- Amy El-Keria was a patient in specialist children’s mental health unit at Ticehurst House
- Earlier inquest found neglect contributed to Amy’s death
A private hospital group faces a fine of more than £2m after indicating a guilty plea to health and safety charges following the death of a 14-year-old NHS-funded patient.
Amy El-Keria was a patient in a specialist children’s mental health unit at Ticehurst House in East Sussex, run by the Priory Group. She was found unresponsive with a ligature around her neck in her room on 12 November 2012 and died the following day.
The company could be fined an unlimited amount, with the prosecutor in the case suggesting a fine of £2.4m as the starting point for the offence.
A 2016 inquest found neglect by the Priory contributed to Amy’s death. The jury for the inquest was told about inadequate staffing, high risk ligature points in her room, failure to remove a scarf from her which was used in the hanging, and a delay in calling an ambulance when she was discovered.
Amy, who was from Hounslow, had been sent to the Priory Hospital at Roehampton when no suitable NHS inpatient bed was available for her close to her home. She was then transferred to Ticehurst House.
The Health and Safety Executive brought a case against the Priory Group under the Health and Safety at Work Act. In a hearing at Brighton Magistrates Court, the company indicated it would plead guilty.
The case has now been referred to Lewes Crown Court, where a formal plea will be taken and the company will be sentenced.
Victoria McNally, senior caseworker at charity Inquest, which has supported the family since 2012, said: “This family have been failed by a system that placed Amy in the care of a private company, now exposed as operating criminally inadequate standards.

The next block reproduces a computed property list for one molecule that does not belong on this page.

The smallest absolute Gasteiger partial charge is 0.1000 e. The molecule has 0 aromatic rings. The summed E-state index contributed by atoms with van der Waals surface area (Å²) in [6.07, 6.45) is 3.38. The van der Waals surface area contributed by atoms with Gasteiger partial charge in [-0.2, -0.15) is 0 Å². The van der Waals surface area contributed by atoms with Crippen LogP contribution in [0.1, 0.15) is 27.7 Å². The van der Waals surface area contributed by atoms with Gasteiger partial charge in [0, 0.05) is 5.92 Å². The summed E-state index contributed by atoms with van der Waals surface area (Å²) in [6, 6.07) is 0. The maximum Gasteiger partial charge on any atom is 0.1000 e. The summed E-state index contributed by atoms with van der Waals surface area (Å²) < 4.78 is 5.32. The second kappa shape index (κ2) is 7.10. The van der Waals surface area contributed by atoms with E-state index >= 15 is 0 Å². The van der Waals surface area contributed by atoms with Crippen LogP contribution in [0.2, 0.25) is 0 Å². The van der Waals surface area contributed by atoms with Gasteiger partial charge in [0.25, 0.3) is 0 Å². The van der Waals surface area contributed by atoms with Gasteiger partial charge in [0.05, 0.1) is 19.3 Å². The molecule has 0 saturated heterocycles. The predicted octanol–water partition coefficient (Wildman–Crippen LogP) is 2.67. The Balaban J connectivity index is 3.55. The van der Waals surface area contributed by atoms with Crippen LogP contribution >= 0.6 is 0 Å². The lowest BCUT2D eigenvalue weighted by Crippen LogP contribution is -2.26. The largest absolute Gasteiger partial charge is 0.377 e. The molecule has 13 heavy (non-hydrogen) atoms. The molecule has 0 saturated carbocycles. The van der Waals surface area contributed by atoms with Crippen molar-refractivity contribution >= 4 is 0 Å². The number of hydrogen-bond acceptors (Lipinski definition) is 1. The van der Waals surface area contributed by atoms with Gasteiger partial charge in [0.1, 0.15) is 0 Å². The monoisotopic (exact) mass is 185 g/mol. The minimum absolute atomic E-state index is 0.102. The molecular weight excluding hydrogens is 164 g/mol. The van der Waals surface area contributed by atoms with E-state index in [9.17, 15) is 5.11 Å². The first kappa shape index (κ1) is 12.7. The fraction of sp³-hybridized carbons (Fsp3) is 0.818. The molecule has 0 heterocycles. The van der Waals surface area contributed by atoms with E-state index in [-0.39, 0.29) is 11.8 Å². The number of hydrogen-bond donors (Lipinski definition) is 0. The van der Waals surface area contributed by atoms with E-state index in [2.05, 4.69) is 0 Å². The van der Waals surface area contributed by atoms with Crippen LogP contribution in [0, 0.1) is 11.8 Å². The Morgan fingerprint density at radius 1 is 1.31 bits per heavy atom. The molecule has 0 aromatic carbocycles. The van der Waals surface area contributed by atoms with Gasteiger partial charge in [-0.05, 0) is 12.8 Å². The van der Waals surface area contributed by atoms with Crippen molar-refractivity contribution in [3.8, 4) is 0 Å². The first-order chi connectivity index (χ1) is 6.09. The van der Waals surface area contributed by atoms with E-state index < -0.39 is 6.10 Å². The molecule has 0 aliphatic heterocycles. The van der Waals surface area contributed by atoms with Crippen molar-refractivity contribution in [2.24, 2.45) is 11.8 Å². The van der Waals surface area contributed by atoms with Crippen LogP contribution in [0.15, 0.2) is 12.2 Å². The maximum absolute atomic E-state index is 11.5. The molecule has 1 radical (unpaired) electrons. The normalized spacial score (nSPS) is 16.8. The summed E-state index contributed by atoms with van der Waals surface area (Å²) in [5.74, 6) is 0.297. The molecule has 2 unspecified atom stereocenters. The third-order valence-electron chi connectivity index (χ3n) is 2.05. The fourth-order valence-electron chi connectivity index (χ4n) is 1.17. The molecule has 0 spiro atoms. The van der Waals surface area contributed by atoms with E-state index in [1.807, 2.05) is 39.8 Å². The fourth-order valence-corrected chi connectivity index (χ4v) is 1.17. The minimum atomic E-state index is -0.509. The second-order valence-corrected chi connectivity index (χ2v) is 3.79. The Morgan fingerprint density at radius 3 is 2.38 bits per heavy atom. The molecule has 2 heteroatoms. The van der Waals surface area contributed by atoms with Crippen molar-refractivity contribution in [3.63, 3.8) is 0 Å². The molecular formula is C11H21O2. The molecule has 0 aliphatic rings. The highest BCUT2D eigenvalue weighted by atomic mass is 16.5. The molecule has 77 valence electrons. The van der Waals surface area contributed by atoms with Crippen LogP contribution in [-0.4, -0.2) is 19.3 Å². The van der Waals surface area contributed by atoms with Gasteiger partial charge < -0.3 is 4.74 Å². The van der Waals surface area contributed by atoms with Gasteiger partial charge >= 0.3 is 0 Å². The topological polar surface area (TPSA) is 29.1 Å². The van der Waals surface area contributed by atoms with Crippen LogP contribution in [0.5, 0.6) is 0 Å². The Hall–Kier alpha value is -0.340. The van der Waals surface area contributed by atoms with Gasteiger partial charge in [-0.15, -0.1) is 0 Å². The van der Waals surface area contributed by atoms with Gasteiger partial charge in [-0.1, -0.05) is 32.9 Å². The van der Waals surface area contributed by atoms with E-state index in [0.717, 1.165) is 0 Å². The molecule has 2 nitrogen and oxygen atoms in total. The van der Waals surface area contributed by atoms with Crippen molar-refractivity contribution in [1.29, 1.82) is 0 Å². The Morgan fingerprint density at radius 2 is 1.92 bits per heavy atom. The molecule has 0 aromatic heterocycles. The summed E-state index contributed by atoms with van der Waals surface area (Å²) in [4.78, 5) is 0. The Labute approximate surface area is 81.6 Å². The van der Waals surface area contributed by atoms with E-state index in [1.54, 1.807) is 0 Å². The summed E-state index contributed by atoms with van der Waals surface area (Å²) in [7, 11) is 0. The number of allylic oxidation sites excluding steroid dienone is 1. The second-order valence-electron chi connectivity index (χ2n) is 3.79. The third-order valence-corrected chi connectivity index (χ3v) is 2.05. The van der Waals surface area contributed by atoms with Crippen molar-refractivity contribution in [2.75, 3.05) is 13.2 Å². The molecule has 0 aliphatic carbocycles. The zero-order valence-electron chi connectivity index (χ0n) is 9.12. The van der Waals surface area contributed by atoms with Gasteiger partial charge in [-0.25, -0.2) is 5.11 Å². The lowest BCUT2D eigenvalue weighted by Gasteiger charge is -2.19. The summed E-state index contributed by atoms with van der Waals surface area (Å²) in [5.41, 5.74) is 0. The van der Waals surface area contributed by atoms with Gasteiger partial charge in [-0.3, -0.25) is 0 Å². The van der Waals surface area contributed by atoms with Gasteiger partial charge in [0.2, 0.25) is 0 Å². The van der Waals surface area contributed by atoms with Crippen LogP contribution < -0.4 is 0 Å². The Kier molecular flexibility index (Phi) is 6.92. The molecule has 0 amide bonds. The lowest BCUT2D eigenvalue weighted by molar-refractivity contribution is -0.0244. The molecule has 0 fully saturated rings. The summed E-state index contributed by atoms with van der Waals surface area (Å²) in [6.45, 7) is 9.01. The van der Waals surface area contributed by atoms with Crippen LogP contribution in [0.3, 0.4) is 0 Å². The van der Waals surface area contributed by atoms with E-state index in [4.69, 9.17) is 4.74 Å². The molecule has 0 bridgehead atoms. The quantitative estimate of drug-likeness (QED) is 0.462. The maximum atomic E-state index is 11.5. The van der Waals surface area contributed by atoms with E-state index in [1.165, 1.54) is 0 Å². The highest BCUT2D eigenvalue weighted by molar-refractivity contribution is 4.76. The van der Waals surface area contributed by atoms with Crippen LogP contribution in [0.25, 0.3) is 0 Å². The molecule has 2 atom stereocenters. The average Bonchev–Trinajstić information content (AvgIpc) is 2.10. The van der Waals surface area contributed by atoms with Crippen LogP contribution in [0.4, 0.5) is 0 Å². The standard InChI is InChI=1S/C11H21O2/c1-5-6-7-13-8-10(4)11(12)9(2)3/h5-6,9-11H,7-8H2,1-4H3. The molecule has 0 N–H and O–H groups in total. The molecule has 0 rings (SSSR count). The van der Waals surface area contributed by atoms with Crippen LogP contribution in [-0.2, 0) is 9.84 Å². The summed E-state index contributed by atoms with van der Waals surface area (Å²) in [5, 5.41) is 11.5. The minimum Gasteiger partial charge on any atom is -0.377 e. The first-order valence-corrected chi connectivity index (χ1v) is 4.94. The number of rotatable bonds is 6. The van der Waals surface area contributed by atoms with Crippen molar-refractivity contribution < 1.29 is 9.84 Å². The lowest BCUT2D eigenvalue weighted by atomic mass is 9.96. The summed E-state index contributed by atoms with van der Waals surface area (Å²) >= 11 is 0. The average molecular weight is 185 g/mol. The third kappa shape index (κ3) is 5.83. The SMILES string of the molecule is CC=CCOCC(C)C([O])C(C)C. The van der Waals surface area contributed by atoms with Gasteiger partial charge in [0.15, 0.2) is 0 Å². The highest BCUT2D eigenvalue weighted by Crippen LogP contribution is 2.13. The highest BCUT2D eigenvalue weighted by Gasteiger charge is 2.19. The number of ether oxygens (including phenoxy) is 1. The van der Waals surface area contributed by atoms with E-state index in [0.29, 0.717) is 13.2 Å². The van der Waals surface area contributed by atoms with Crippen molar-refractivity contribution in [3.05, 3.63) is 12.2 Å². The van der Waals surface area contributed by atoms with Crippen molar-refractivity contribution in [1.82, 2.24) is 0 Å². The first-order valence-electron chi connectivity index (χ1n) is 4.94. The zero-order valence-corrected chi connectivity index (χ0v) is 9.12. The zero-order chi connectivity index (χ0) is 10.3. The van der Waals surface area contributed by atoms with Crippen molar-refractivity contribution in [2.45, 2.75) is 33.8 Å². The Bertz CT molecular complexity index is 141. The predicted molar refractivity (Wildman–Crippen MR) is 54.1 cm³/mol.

”From the moment of Amy’s death the family have faced the hardest of battles for answers and action against those responsible.
“The government must now review whether the Priory is fit to receive such significant public expenditure for the provision of children’s specialist mental health care. The family called for an immediate meeting with the minister to discuss their response to the gross failures now brought to light through Amy’s and other cases involving the Priory.”
A hospital spokesperson said: “We are truly sorry that this very sad incident occurred and extend our deepest sympathies to Amy’s family. We continue to invest significantly in improving patient safety at Ticehurst.
”The hospital is making strong progress under new leadership and continues to be rated ‘good’ in all areas by the [Care Quality Commission].”
An NHS England spokesperson said: “Most commissioned services from Priory Healthcare are rated by CQC as ‘good’ or ‘outstanding’ but we continue to work closely with the CQC to monitor, identify and take appropriate action where necessary.”
Update: This story was updated at 15:02 on 10 January to add a comment from NHS England.